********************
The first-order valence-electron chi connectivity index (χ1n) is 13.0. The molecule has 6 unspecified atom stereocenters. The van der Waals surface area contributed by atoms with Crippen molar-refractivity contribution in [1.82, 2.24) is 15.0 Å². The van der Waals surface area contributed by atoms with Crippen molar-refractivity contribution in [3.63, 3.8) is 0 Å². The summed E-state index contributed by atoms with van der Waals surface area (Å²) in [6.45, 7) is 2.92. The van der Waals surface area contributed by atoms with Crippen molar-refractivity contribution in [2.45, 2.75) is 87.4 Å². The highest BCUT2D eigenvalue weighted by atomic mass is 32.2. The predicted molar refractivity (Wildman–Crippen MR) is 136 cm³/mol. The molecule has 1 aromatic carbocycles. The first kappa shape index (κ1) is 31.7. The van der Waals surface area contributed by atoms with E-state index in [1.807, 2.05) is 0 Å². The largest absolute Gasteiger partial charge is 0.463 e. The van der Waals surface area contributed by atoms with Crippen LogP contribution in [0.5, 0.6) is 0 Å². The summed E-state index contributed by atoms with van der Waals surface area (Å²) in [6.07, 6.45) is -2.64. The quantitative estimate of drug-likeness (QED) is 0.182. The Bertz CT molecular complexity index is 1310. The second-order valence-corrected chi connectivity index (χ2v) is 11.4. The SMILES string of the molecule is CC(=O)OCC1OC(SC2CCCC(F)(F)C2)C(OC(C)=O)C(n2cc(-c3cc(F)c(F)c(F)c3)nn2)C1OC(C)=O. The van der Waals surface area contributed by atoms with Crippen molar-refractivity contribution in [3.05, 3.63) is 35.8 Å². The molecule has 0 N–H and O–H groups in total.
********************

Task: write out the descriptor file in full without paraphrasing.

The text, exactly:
The first-order valence-electron chi connectivity index (χ1n) is 13.0. The molecule has 6 unspecified atom stereocenters. The van der Waals surface area contributed by atoms with Crippen molar-refractivity contribution in [1.82, 2.24) is 15.0 Å². The van der Waals surface area contributed by atoms with Crippen molar-refractivity contribution in [3.63, 3.8) is 0 Å². The summed E-state index contributed by atoms with van der Waals surface area (Å²) in [6.45, 7) is 2.92. The van der Waals surface area contributed by atoms with Crippen molar-refractivity contribution in [2.45, 2.75) is 87.4 Å². The highest BCUT2D eigenvalue weighted by atomic mass is 32.2. The predicted molar refractivity (Wildman–Crippen MR) is 136 cm³/mol. The molecule has 1 aromatic carbocycles. The first kappa shape index (κ1) is 31.7. The van der Waals surface area contributed by atoms with E-state index in [1.807, 2.05) is 0 Å². The largest absolute Gasteiger partial charge is 0.463 e. The van der Waals surface area contributed by atoms with Crippen LogP contribution in [0.5, 0.6) is 0 Å². The summed E-state index contributed by atoms with van der Waals surface area (Å²) in [6.07, 6.45) is -2.64. The quantitative estimate of drug-likeness (QED) is 0.182. The Bertz CT molecular complexity index is 1310. The second-order valence-corrected chi connectivity index (χ2v) is 11.4. The SMILES string of the molecule is CC(=O)OCC1OC(SC2CCCC(F)(F)C2)C(OC(C)=O)C(n2cc(-c3cc(F)c(F)c(F)c3)nn2)C1OC(C)=O. The van der Waals surface area contributed by atoms with Crippen molar-refractivity contribution in [3.05, 3.63) is 35.8 Å². The molecule has 0 N–H and O–H groups in total.